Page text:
Written by Ben Casey. Media by Bekah Dothager.
Summer has come and passed. Insert your Green Day reference here. This summer has been a great one for music. We’ve all been jamming to Kendrick Lamar, Walk The Moon, Miley Cyrus, Drake, and a ton more awesome bands and artists. Since it’s way too tough to pick one favorite of the summer, I picked five! Here are the five albums that, objectively, were the best of the summer.
Donnie Trumpet & The Social Experiment – Surf
Weird, zany, groovy, and soulful, Chance the Rapper’s project Donnie Trumpet & The Social Experiment takes retro gospel, jazz, and RnB styles and gives them a fresh sound on their explorative album Surf. It’s easily apparent Donnie Trumpet is not just a Chance album with another name. Smooth and well-orchestrated, you can hear the conglomerate of musicians putting their talents to their best uses, blended to create delicious grooves and energetic jams. But wait, we’re college students! We can’t afford to buy music when we’re living off ramen and praying for chicken nugget day in the DC! Well, you’re all in luck because Surf is free for download on itunes!
Sufjan Stevens – Carrie & Lowell
Sufjan makes his return to folk music on this heartbreaking lp revolving on the life and death of his mother and stepfather. Mourning his loss and celebrating their lives, Sufjan has made perhaps the most emotional release of his career. I’m going to be honest: I cried, like, twice while listening to this. If you don’t want to cry, you might want to skip this album on the list. However, if you’re looking for a tearjerker and a waterfall of emotion, this is the album for you!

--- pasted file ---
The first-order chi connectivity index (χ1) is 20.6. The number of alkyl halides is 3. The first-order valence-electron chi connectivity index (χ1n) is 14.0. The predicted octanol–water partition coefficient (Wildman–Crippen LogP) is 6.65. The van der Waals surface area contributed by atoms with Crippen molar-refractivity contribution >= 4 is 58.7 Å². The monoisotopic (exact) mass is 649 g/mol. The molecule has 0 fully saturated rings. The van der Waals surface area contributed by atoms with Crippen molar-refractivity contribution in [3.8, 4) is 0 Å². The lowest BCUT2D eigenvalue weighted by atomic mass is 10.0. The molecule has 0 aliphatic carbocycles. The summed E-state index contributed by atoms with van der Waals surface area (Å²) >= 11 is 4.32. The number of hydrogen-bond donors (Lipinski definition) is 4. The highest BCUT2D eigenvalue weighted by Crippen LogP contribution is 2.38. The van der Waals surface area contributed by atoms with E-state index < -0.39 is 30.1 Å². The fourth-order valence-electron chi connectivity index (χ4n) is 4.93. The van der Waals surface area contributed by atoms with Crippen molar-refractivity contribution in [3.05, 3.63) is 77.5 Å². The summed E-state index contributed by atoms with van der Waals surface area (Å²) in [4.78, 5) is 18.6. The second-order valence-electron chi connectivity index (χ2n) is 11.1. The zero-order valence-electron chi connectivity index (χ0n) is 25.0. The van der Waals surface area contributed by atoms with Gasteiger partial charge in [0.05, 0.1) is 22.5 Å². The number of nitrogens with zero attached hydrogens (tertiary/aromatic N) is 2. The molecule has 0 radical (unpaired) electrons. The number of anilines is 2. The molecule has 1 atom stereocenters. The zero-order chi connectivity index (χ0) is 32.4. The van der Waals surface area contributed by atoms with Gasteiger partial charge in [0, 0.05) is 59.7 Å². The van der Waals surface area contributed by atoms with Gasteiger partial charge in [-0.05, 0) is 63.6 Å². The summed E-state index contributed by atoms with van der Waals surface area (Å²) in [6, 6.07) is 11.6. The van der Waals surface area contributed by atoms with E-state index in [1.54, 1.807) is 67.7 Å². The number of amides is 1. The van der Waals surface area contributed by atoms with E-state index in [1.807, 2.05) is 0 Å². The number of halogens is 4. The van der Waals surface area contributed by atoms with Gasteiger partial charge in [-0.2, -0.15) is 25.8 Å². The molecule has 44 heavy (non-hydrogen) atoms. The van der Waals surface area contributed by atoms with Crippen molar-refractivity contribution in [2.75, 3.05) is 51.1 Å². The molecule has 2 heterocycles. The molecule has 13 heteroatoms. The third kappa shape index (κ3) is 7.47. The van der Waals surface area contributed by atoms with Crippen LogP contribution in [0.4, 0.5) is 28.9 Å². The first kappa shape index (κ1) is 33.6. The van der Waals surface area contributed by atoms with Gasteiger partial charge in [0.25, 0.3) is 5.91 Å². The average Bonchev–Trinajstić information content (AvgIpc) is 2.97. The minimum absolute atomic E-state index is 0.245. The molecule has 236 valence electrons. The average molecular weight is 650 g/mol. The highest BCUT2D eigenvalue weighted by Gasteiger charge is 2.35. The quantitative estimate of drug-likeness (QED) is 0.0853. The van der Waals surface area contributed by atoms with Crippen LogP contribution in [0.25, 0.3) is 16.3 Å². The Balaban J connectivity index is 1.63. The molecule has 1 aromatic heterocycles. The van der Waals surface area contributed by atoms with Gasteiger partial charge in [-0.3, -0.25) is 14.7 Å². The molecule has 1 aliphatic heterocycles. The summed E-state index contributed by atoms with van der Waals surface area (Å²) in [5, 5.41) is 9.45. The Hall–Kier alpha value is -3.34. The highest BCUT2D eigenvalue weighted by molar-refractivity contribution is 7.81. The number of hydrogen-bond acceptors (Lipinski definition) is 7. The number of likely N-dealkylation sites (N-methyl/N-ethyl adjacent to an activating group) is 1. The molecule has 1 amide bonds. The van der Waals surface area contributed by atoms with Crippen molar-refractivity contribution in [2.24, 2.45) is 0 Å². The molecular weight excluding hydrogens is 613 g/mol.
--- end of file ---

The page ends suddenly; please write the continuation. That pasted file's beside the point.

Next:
WARNING: TISSUES NOT INCLUDED
Spirit Night – Shame
Sad never sounded so triumphant on the new Spirit Night album titled Shame. Giving the normally twinkly, punk influenced emo genre a low-fi rock edge, Spirit Night has made an album that, despite it’s depressing lows, ultimately sends a message of hope for the future. The combination of sadness and hope gives this album a very refreshing feel.
Listen and Purchase here
Tame Impala – Currents
This summer, Australian psych rock band Tame Impala gave the atmospheric, equally melancholy sequel to their 2012 hit album Lonerisms. In a much more synth heavy album, the band’s frontman and songwriter Kevin Parker explores repetitive, dazing beats and riffs, repeating just a few words and phrases through each song, giving emphasis to each change and new section. If you’re looking for music to zone out to, look no further.
Josh Moore – Parted Ways
Josh Moore, of alt rock/punk band Classic Case and formerly of Christian hardcore band Beloved, has released a country album. I don’t mean hard rock with a bit of a southern twang. This is a country album clearly influenced by Johnny Cash, Dolly Parton, and the smooth Nashville sound. Moore makes heavy use of swelling organ sounds and simple saxophones filling space around his choppy guitar strums. The album is probably the happiest I have heard the entire summer, opening with the line: “The night is darkest right before the dawn”. Josh Moore has released an album that, even at its saddest, makes you feel like you’re curled up at home in a nice blanket and a warm fire.